- Gladys A. Andiru and Claudio Pasian - Department of horticulture and Crop Science, The Ohio StateUniversity, Columbus, OH
- Jonathan Frantz - USDA-ARS, Toledo, OH
- Michelle Jones - Dept. of Horticulture and Crop Science, The Ohio State University/OARDC, Wooster, OH
The use of controlled-release fertilizers (CRF) in greenhouse production can reduce environmental contamination and promote sustainability by supplying localized nutrients to the roots over a period of time. CRF use is a good step towards sustainability and improved nutrient-use efficiency in greenhouse crops.
CRF are not commonly used by floriculture greenhouse growers in the production of container crops. There are a few exceptions (e.g. poinsettias) where CRF are applied as a supplement to water-soluble fertilizers. More research is necessary to answers many of the questions growers may have before they expand their use of CRF to other floriculture crops like bedding plants.
One area that has been neglected in the scientific literature is the effect of CRF on the post-production quality of crops once they have been planted in the garden by consumers. Our experiments were thus carried out to evaluate the carry over effect of CRF on the performance of Impatiens wallerana.
Materials and methods
The treatments consisted of:
- CRF 5-6 month longevity (5-6 Month)
- CRF 8-9 month longevity (8-9 Month)
- A blend of both CRF longevities: 50% 5-6M and 50% 8-9M (Blend)
- Hand-applied WSF with the same volume of water applied for CRF treated plants (WSF1).
- WSF applied with a hand-held hose (Control)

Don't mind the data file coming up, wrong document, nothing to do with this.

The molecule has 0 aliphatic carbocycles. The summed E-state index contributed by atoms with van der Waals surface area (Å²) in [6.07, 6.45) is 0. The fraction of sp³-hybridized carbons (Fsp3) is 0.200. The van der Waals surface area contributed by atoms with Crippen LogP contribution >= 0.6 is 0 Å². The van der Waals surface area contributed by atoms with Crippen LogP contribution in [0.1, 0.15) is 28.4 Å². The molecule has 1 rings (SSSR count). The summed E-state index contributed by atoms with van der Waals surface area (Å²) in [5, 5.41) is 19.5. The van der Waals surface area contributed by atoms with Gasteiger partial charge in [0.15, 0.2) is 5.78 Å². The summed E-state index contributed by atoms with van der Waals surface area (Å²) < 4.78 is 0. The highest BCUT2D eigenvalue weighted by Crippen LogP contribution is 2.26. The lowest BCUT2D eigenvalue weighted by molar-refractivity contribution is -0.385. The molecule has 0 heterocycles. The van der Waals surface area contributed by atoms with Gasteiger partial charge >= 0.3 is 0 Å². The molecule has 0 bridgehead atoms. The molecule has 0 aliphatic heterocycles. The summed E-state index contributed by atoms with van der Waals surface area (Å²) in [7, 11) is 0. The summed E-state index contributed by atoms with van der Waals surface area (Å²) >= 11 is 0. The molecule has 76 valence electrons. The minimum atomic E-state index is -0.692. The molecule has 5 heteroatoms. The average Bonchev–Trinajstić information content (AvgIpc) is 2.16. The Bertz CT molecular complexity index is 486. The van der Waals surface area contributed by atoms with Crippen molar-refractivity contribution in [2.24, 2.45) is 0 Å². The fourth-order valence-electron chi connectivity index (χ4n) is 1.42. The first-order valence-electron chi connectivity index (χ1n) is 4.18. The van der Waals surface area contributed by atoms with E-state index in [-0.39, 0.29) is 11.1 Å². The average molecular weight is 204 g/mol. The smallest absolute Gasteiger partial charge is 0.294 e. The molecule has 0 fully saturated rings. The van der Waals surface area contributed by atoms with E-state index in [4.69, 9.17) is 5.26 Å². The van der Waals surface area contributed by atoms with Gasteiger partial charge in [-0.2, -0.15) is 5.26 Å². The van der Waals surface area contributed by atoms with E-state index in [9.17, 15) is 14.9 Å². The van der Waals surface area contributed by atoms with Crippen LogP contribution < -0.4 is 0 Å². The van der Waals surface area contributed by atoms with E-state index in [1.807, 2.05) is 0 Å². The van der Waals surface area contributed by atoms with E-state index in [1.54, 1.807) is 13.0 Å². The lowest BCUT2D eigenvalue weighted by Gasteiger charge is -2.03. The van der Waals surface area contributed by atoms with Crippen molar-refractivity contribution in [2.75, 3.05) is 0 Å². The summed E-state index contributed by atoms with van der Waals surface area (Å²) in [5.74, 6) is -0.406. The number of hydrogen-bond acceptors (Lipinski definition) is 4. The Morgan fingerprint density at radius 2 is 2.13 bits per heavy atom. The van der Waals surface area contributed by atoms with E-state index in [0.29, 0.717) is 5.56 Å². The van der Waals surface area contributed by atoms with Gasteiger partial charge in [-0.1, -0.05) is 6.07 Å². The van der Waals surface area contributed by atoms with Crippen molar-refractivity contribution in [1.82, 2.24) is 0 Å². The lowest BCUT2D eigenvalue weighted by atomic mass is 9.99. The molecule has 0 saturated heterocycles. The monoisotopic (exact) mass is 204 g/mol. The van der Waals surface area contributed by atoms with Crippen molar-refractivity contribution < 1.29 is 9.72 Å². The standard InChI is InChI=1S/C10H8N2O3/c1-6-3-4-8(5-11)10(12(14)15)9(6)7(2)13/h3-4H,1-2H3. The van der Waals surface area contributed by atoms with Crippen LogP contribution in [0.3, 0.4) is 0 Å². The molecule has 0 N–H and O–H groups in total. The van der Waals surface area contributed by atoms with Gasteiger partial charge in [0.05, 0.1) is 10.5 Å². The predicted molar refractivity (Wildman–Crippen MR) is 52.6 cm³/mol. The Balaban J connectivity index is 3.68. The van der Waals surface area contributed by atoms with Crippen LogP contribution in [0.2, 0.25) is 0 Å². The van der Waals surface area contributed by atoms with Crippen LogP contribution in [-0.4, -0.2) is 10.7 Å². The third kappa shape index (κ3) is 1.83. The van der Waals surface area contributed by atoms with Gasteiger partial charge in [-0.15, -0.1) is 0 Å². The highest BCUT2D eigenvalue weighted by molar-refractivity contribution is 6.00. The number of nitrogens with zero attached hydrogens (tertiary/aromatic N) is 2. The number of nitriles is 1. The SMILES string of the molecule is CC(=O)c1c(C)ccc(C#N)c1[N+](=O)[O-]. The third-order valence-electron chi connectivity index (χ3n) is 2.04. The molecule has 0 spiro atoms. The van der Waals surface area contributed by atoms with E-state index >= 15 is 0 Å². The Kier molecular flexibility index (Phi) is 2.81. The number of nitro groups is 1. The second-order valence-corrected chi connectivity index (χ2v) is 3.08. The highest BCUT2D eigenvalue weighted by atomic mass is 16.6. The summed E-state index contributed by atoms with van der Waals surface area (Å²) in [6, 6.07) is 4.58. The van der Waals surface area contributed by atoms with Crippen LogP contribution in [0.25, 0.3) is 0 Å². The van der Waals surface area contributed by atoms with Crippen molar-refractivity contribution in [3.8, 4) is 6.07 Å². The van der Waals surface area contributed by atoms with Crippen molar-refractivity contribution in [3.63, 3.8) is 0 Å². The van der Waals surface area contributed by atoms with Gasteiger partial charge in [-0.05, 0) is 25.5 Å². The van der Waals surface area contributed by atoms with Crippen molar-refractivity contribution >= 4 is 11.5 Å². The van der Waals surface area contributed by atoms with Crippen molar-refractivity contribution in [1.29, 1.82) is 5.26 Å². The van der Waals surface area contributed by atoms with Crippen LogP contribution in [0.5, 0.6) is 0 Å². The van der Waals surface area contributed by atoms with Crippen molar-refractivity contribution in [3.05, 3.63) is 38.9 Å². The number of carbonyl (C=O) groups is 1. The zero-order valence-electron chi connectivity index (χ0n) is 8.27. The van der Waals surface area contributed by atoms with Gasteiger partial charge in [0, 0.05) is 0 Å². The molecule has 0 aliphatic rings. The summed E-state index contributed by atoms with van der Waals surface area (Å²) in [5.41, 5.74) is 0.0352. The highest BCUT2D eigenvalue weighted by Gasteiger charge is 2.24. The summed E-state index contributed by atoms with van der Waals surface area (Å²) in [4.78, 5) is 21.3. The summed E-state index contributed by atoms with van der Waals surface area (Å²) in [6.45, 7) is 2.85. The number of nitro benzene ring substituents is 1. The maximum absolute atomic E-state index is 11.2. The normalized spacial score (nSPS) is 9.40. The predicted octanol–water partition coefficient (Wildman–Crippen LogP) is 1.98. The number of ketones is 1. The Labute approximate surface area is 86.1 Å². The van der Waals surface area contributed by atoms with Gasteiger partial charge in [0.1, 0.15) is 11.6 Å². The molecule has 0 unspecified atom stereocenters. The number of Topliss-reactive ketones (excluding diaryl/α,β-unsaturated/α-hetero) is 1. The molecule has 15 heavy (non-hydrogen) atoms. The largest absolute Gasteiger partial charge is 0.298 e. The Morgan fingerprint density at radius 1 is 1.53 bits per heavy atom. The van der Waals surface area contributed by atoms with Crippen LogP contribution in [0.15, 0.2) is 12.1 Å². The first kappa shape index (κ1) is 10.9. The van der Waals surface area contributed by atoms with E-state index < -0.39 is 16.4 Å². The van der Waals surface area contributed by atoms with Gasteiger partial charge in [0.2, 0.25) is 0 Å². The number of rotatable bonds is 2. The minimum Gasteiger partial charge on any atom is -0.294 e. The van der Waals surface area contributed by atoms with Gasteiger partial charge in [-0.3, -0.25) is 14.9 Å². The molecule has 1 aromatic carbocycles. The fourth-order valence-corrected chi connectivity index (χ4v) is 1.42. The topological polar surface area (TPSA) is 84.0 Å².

CRF was incorporated in the growing substrate at a rate of 6.8 kg·m-3 (5g/pot). At 54 days after planting, half of the plants were harvested for dry weight (DW) determination while the remaining plants were transplanted to the field.
Plants were transplanted to the field under shade (black shade cloth of 52% actual shade) and left to grow for 73 days during which irrigation was supplied as required. No additional fertilizer was supplied. The intensity of the green color was measured using a chlorophyll content meter Minolta SPAD meter. Consumers (38 people) evaluated the plant quality on a scale of 1 to 5 where 1 = disliked and 5 = liked most. At the end of the experiment, plants were harvested and DW was determined.
Visual inspection did not reveal any obvious differences between plants size/quality and fertilizer treatments. This observation has some value because that is what most growers will see when comparing plants grown with CRF and WSF. However, when dry weights were determined, plants grown with WSF were smaller than plants grown with CRF (Figure 1). The blend and 5-6M treatments produced the largest plants. All plants were of salable quality.
Plants grown with WSF and then transplanted to the field appeared smaller and slightly chlorotic (Figure 2).
Figure 2Plants grown with the 5-6M CRF treatment had the darkest green color (Figure 3).
Figure 3CRF-grown plants were much larger than WSF-grown plants, as indicated by their dry weight (Fig 4), and produced more flowers (Figure5).
Figure 4 Figure 5When consumers were asked to evaluate the plants in the field, they clearly preferred CRF-grown plants (Figure 6).
Growing plants with CRF not only produced larger impatiens plants in the greenhouse but it also resulted in better plants in the field. Studies to determine if other common greenhouse crops respond in a similar manner are underway. Furthermore, it has been shown in additional studies that CRF, when used in containers, can leach out less nutrients resulting in potentially a more sustainable way of growing crops because fewer nutrients are leached out of the containers. The carryover effect of CRF plus its reduced nutrient leaching can be used by growers as a marketing tool: better field performance and a more sustainable cultural practice.